Josh pointed up at the glass roof. “It reflected your red coat beautifully. Guess you're the next seeker.”
“OK, so you got me,” Eve said.
She sat on Rhi's concrete bench. She almost screamed when Rhi grabbed her ankle.
“That's a funny face,” said Josh in surprise.
“The bench is cold,” Eve explained, fighting to keep a straight face. She looked around the space. “How are your plans for the shopping centre logo coming on?”
“I have lots of ideas,” he said eagerly. His face fell a little. “But your dad's too busy to discuss them at the moment, so I have no idea whether I'm on the right track or not.”
“He won't forget about you,” said Eve. “I promise.” She hoped that was true. She hadn't really spoken to her dad for days. Not properly. She vowed to herself that she would remind him of his deal with Josh as soon as she could.
Josh prowled twice around the complex before spotting Rhi underneath Eve's bench. Ryan was hiding on the second mezzanine floor. Josh refused to climb up to get him, so he was declared the winner of round one.
“Round two: no climbing,” said Max irritably. Josh had found him lurking near the entrance shortly after finding Ollie lying underneath an escalator.
“Come on, you did win the first game,” said Lila as Ryan rolled his eyes in an exaggerated manner.
“Fine,” Ryan grinned. “As long as you hide with me this time, Lila.”
“Your turn to seek, Eve,” said Rhi breathlessly. There was a long smudge of grime down her trouser leg from hiding under the bench.
Eve covered her eyes to count. Visions of the kiss swam across her eyelids. The softness of Caitlin's mouth. The smell of her hair. She opened her eyes again abruptly, to catch a glimpse of Max scurrying for a pile of enormous concrete blocks stacked beside one wall. She frowned. She didn't know much about construction, but blocks that size weren't usually “finishing touches,” as her father had described things in his speech at her business away day.
After a while, she realized she hadn't been counting.
“Coming,” she shouted. “Ready or not!”
She loitered for a while before heading for the concrete blocks and pretending to be surprised to find Max and Rhi.
“Can we go home after this round?” Rhi asked as Max dragged her grumpily to sit with him on the bench.
Eve did a careful sweep of the right-hand side of the complex next. Shop after shop lay empty and bare, wires swinging from plasterboard ceilings. The words “finishing touches” came into her mind again. Being inside her own head was no fun tonight.
She swung round a corner, into one of the covered radial corridors that fanned out from the central space, past a stack of paint pots, a folded ladder and a battered tarpaulin â and almost crashed into two people wrapped tightly in each other's arms.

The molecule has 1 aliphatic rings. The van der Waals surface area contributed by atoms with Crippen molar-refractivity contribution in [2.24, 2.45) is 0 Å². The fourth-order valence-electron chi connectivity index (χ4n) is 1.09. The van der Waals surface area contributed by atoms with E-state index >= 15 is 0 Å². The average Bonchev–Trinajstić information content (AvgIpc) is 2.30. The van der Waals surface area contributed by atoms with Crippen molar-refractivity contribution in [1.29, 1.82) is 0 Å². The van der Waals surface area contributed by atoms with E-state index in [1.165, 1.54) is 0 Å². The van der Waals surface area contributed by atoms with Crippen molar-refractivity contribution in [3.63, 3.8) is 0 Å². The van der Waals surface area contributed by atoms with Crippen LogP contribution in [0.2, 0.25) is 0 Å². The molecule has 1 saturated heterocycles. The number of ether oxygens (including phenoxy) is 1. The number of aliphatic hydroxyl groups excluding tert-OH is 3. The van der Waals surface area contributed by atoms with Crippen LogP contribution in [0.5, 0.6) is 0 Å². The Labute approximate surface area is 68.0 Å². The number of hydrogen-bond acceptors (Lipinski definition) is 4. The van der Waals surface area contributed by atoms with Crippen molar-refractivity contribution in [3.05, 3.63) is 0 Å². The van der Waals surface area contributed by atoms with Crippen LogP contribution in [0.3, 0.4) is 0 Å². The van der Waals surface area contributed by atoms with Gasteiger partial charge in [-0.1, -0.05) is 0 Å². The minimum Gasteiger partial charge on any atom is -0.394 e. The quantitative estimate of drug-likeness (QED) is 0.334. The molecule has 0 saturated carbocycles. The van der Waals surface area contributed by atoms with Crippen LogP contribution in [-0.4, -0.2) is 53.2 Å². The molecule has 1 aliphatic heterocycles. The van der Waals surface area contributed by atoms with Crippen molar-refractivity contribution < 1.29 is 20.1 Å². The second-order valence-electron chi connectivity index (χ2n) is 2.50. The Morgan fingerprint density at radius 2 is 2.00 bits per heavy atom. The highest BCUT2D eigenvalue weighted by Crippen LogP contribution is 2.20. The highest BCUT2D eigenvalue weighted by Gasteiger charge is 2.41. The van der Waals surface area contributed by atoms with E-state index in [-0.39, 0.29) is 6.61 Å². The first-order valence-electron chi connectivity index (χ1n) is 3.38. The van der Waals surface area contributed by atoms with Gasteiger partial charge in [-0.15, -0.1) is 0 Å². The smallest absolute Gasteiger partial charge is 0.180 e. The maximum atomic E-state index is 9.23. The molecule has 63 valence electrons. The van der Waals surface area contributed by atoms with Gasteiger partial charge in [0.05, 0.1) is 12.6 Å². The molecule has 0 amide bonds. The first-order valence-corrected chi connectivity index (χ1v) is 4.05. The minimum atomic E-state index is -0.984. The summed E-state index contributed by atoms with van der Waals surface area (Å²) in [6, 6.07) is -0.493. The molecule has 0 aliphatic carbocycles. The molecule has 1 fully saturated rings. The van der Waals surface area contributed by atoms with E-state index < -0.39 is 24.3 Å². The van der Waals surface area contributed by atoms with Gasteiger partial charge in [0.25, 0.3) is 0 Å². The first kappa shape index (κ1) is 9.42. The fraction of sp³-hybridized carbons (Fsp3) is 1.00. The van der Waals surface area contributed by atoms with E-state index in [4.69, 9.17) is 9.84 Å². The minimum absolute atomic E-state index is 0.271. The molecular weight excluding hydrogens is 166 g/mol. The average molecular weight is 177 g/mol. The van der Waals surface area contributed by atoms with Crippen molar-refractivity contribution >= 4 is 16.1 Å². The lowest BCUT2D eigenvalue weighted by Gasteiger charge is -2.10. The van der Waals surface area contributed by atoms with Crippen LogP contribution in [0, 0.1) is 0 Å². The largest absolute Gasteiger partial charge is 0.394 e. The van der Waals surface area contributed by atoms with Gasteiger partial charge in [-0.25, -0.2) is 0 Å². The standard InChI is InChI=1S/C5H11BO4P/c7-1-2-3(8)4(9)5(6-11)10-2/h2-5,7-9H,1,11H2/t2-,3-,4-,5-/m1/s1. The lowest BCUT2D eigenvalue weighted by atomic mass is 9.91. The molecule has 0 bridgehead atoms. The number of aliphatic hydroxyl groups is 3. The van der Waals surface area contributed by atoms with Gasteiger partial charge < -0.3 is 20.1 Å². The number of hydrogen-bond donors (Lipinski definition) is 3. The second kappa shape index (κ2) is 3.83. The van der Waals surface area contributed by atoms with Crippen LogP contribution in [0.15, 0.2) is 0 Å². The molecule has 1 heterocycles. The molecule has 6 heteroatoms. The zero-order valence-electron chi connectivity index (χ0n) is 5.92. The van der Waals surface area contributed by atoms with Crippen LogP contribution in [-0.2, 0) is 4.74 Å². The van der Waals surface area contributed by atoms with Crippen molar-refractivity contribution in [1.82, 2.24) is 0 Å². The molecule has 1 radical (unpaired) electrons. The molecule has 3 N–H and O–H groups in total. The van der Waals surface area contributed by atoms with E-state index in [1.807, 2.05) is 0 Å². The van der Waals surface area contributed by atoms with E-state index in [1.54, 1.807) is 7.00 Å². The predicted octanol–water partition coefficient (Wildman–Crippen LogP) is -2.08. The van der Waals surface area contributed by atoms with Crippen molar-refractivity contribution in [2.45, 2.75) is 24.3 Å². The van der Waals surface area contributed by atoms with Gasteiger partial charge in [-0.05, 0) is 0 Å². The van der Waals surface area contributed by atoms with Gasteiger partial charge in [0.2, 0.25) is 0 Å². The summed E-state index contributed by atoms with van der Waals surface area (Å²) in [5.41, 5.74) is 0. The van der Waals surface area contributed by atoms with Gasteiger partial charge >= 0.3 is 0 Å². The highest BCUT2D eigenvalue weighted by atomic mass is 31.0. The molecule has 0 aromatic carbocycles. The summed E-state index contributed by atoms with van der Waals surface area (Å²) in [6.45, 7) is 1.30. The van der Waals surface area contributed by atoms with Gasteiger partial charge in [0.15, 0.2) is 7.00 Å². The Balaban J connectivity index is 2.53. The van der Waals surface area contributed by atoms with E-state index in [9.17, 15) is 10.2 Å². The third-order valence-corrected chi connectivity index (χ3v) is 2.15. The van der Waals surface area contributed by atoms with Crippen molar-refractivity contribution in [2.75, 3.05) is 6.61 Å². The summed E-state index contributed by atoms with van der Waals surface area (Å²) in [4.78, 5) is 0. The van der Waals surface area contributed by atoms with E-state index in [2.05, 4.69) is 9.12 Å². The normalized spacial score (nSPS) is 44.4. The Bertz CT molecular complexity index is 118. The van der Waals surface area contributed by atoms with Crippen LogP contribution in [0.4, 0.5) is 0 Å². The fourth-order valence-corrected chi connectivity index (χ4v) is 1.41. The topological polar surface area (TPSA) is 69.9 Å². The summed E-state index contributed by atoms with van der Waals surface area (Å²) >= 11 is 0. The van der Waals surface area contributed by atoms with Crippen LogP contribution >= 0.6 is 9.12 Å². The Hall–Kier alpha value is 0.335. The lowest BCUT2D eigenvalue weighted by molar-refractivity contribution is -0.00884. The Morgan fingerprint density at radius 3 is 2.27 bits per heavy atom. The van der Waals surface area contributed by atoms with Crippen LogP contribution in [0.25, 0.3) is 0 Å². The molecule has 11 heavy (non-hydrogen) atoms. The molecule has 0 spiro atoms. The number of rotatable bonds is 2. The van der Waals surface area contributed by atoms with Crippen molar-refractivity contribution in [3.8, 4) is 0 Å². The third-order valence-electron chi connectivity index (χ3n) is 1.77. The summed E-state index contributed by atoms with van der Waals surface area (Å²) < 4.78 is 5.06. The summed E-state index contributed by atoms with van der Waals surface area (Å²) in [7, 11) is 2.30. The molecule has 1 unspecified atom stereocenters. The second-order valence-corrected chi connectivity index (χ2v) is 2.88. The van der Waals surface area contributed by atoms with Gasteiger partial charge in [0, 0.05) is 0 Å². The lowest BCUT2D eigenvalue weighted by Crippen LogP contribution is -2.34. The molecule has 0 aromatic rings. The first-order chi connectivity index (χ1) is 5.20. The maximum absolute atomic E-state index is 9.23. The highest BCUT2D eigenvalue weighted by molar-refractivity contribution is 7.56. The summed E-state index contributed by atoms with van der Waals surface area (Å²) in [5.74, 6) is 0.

Ollie and Polly leaped apart.
“Er . . . you found us!” said Ollie brightly as Polly's cheeks deepened to a rich poppy red. “Well done!”
“Were you kissing?” asked Eve in astonishment.
“No,” said Ollie.
“Definitely not,” Polly squeaked, turning even redder.
Facts started whirring and clicking through Eve's brain. Cogs spun and settled. Ollie on the yacht.
I've kind of . . . liked someone else for a while
It was so obvious, now Eve came to think of it. These two had been weird around each other for ages.
Something else I was wrong about
, Eve thought to herself with a sigh. Ollie hadn't been talking about her on the yacht. He'd been talking about Polly.
Polly covered her burning face with her hands. “I got scared in the dark,” she mumbled through her fingers. “And Ollie . . . Ollie just gave me a hug. Don't say anything!”
“Don't tell Lila,” said Ollie awkwardly.
Eve raised her eyebrows even higher.
“I mean, Polly's right,” Ollie amended, putting his arm round Polly's shoulders, “nothing actually happened other than a hug like she said, but . . . I don't want Lila getting the wrong idea. You know. So soon after we broke up.”
“You won't tell her,” repeated Polly, her voice high with anxiety. “Will you?”
Eve didn't like the way Ollie and Polly were looking at her. Like they were scared of her, and what she might do with this little bombshell. The old Eve would have tucked the information away, then dropped it into a conversation at a later date for maximum impact.
Eve â the Eve who had apologized to her friends, the Eve who had kissed a girl tonight and felt the old ground beneath her designer-clad feet shift and quiver â
Eve didn't have any interest in being mean. Seeing the two of them, the feelings they had for each other written clear as day on their horrified faces, just made her heart ache. Everything seemed so simple for other people.
“I won't say anything if you don't want me to,” she said with a shrug. “Sit in the middle while I find the others.”
They scurried away gratefully. Eve shivered, pulling her coat a little more tightly around herself. Why was it so cold?
Focusing on the radial corridor she was standing in, she suddenly realized why. The whole back wall of this section of the complex was open to the elements. Mud and rubble lay beyond the yawning space. Puddles of stagnant water glinted around muddy tools that looked like no one had touched them in weeks. Eve remembered the concrete blocks Max and Rhi had been hiding behind.
The complex was nowhere near finished, she realized, looking around. This whole section was a mass of scaffolding, plastic sheeting and mud. Uncertainty gripped her.
Suddenly Eve's throat felt dry. She pictured the plaque with all the investors' names on it. Her father's smooth promises. The empty hulk she was standing in.
Had her dad been lying to her?
She shook her head. Her father was honest, hard-working . . . he would never lie about something like this. Would he?
There was a sudden clatter. An unearthly wail ripped through the air, echoing like a ghost against the exposed bricks.
“Help me! Someone, help! HELP!”